Perhaps using more fact-checking in sites from these industries could be a good way to establish credibility and trustworthiness for your site, and thereby improve ranking in search results.
3 benefits of providing structured data for rich snippets
Let's not confuse the rich snippets with featured snippets which are extracts from a webpage directly integrated into the Google search result providing the answer to certain query types such what is xxx, how to yyy.
Featured snippets provide prominent visibility of your site giving you authority as an answer provider, and they generate click-throughs to your page. They take the coveted position 0, ahead of all other results on the search page, as shown below.
Google rich snippets, on the other hand, have another set of benefits, which we explore below.
1. Make your snippet stand out
There are two categories of snippets in search results: ordinary snippets and rich snippets. Clearly, your rich snippet stands out in search results compared to the ordinary snippet.
2. Increase click-through rate
The better-looking search result always attracts more clicks. This is especially the case if your snippet includes an image, and even more if surrounding snippets don't.
3. Can improve your rankings
It's generally accepted that Google favors sites with higher click-through rates. If sites listed above your site due to a stronger backlinks profile have not incorporated structured data into their pages, their snippets probably attract fewer clicks. This could help your site move up in the ranks.
How to optimize for the rich snippet
Optimizing for rich snippets is considered advanced SEO. It may have been a recommendation you found in an SEO audit, or you may have identified the opportunity by seeing rich snippets in search results. Handling structured data is not something done lightly. Here are the steps you need to take.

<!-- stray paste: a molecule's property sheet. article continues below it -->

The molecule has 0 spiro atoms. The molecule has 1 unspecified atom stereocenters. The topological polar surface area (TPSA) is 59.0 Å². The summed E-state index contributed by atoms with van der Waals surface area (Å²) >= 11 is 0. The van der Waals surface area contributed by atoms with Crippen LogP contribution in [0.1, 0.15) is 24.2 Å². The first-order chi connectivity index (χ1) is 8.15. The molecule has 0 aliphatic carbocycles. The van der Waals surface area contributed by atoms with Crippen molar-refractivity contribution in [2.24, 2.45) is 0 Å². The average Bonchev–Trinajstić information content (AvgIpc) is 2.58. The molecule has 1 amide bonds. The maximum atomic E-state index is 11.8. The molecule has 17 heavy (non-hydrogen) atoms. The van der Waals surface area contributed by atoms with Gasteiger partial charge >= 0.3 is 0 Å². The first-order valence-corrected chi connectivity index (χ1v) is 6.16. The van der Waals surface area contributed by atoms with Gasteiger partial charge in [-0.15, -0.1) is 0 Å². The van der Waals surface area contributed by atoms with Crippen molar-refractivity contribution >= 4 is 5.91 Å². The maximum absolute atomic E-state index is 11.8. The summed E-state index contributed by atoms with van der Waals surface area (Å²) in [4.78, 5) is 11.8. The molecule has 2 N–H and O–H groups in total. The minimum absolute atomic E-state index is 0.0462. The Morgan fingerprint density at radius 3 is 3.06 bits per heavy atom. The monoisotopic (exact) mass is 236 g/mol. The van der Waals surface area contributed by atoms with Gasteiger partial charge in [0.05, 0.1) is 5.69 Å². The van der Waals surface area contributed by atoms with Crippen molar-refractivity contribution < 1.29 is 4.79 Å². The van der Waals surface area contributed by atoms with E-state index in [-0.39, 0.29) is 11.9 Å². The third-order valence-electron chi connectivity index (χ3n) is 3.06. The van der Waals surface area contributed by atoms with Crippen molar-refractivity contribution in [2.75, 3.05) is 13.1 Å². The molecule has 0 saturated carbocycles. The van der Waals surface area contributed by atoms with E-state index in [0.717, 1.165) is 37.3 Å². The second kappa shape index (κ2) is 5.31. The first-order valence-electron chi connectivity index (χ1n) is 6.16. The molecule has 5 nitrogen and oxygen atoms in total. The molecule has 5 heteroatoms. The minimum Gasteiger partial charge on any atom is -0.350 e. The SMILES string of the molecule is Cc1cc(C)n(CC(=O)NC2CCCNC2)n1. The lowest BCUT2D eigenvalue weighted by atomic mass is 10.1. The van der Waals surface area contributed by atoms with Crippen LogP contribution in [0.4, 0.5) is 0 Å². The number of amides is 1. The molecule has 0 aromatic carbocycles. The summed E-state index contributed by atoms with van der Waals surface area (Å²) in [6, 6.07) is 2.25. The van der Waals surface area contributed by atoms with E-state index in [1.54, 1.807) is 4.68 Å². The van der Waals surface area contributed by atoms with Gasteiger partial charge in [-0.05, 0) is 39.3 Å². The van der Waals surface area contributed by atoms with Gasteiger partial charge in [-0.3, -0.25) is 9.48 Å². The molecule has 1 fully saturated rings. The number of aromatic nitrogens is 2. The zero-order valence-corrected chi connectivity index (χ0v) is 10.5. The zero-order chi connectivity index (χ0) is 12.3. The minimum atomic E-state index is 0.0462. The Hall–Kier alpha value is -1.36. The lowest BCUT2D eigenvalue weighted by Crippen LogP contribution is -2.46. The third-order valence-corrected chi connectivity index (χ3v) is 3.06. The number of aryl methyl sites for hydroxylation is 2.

1. Identify the active data types
Search results can differ for each type of search query. The first thing you need to investigate is what types of rich results exist for queries in your keyword research.
An easy way to check for rich results is by using SEO tools that check the search results for rich results, and indicate which types appear for your keywords.
2. Develop a semantic markup strategy
When you've identified your data needs, make sure you can provide that data for all the pages concerned. For some structured data, you only need to update your site once, but for other types, the data source should probably be dynamically updated. This is the case for products.
The ideal process typically involves a database holding dynamic information for each of your pages or items.
3. Code the structured data into your site
Most people are better off getting a developer to incorporate the data into their sites. This is why the markup strategy is such an important step for you to define your needs.
Google's Search Gallery also provides detailed documentation and tools to update and check the validity of the code once it's online.
4. Wait for search engines to pick it up
Once your code is up, and its validity has been verified, you can only wait for the search engines to recrawl and index your site, while you hope they pick up and use the additional code you provided.
Semantic search is a trend for the future
If you feel stuck at the fourth step of this process, waiting for search engines to pick it up, you may not see results for a while. Search engines can pick up the structured data without using it, but they can also update their practice from one day to the next.
By incorporating structured data in your site, you will have made a solid and future-proof improvement in your website structure which is likely to benefit you as semantic search becomes the norm.